There’s one more chance. An extremely-mysterious competition called The Finish, hosted by the wealthiest of the Edgewater families, the Remingtons.

Twelve girls, hand-selected by the family, are brought together at the family estate to compete in three different challenges. These girls must show exceptional promise to even be picked, as the winner is granted entry into the Remington family, where all doors are opened to them.

Adina, catching the eye of the Remington’s youngest son, is granted an invitation. This is it. Her one chance to get her life back. Adina will stop at nothing to win, or at least that’s what she thinks going into the competition.

The truth is, Adina could have never imagined how high the stakes are, or how vicious the play would actually be. Look out Mean Girls, you’ve got nothing on Their Vicious Games!!

Y’all, I can’t even express to you how much I loved this. I am probably doing a terrible job at even trying to sum it up, because I’m just so excited about it.

I feel like Wellington absolutely nailed what she was trying to achieve here. I was hooked from the very first chapter, invested in Adina and her future like she was my own darned child. I loved how quickly this kicked off and I feel like it was really easy to get into it.

The whole set-up was fantastic. I loved how the girls actually got to live at the estate. They had no contact with the outside world while there. Literally, all rules, laws, and social conventions had gone right out the window.

Adina had a roommate, Saint, who ended up being one of the highlights of the story for me. I loved her character so much and the relationship that developed between Saint and Adina was hero/sidekick gold.

I also loved the actual competition elements. Wellington wasn’t pulling any punches with this one. It got brutal and I was there for every toe-curling minute of it.

I love how Wellington committed to the concept and took it all the way. She didn’t try to make the Reader comfortable. I respect that so much.

In my opinion, this was also really well-constructed just in its general story-telling quality. It was completely engaging, intense and the biting social commentary was chef’s kiss level good.

I loved it. I’m not sure what else to say.

If you enjoy brutal, cunning, manipulative characters hell bent on destroying one another via an organized competition, than this one is for you. Maybe you love Social Horror, or books that have something to say, than this one is also for you.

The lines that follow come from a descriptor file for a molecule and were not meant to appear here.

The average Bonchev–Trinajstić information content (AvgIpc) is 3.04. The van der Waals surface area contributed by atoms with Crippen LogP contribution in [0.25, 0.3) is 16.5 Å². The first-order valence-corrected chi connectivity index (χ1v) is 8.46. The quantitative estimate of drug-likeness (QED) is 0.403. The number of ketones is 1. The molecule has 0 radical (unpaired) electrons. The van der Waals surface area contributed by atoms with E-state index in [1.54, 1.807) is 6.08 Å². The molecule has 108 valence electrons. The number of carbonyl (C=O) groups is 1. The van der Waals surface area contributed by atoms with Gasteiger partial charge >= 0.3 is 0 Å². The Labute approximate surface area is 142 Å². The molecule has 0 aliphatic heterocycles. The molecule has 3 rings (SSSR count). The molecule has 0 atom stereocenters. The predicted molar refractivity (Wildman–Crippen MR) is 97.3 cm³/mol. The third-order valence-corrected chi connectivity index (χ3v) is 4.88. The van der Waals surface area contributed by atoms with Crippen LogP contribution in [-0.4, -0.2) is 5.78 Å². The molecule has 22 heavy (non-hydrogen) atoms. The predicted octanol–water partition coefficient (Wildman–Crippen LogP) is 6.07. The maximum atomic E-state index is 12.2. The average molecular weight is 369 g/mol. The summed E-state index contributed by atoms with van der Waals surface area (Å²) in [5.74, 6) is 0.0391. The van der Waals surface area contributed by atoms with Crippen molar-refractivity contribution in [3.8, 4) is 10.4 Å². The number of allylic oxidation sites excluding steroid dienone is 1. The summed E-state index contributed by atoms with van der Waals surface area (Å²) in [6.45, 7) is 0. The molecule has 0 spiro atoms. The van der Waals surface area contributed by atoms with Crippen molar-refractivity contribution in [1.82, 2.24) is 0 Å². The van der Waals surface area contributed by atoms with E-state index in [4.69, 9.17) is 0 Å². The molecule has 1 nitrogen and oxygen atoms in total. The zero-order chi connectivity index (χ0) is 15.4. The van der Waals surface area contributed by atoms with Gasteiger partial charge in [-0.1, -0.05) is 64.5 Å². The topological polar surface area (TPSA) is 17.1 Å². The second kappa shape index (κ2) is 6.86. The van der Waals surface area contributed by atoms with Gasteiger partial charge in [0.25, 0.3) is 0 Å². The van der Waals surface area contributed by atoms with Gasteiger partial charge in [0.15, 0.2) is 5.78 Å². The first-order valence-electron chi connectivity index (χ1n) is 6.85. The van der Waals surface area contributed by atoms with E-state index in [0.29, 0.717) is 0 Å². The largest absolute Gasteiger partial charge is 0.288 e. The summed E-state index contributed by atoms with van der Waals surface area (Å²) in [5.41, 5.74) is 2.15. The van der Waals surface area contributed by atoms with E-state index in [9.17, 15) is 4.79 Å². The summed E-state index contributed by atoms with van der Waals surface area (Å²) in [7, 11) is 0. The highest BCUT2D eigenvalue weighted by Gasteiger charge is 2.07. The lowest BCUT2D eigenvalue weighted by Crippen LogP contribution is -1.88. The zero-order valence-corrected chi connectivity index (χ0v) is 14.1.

I had a blast with it and am so impressed with this as a debut novel. Well done, Joelle Wellington. I certainly hope this book gets all the praise it deserves!!!

Thank you so, so much to the publisher, Simon & Schuster Books for Young Readers. I have a strong feeling this is going to find its way onto my Best Books of the Year list.

I cannot wait to read more from this author!!!

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Review: Two Truths and Lie by April Henry

Two Truths and a LieTwo Truths and a Lie by April Henry
My rating: 4 of 5 stars

**3.5-stars rounded up**

One of my reading challenges for this month, June 2023, was to give an author a second chance. After careful thought, I decided to give April Henry my second try.

I’ve only read from Henry once before, her 2019-release The Lonely Dead. I gave it 2-stars and upon completion, really had no desire to read more. It wasn’t a great experience.

Henry writes a lot of books and since The Lonely Dead was released she’s had quite a few that do sound interesting to me. This book is one of them.

I am so glad that I picked this up. It’s not perfect, but it was so quick, fun and easy. I had a great time with it!

In this story we follow Nell, a high school girl who is traveling with her acting troupe to a competition when they get stuck in a blizzard. Seeking shelter from the storm, their troupe coach, and only chaperone, finds an aging motel for them to stay at.

She warns the kids to be good and then she retires to her room. The driving was stressful and she needs rest. How much trouble can they get in anyway?

As the kids settle in and begin to explore the motel, they discover they aren’t the only travelers caught there. Amongst the other guests are a robotics team from another school.

The teens gather together in the common room and decide to play a game to pass the time: two truths and lie. The perfect way to get to know one another.

As the game escalates, it seems their night of harmless fun has turned into something much more sinister, even deadly.

It appears a murderer hides in their midst. Will they all be able to make it through the night alive?

I enjoyed Nell a lot as a main character. Also, I listened to the audiobook and the narration was fantastic. The narrator, Christine Lakin, was Nell to me.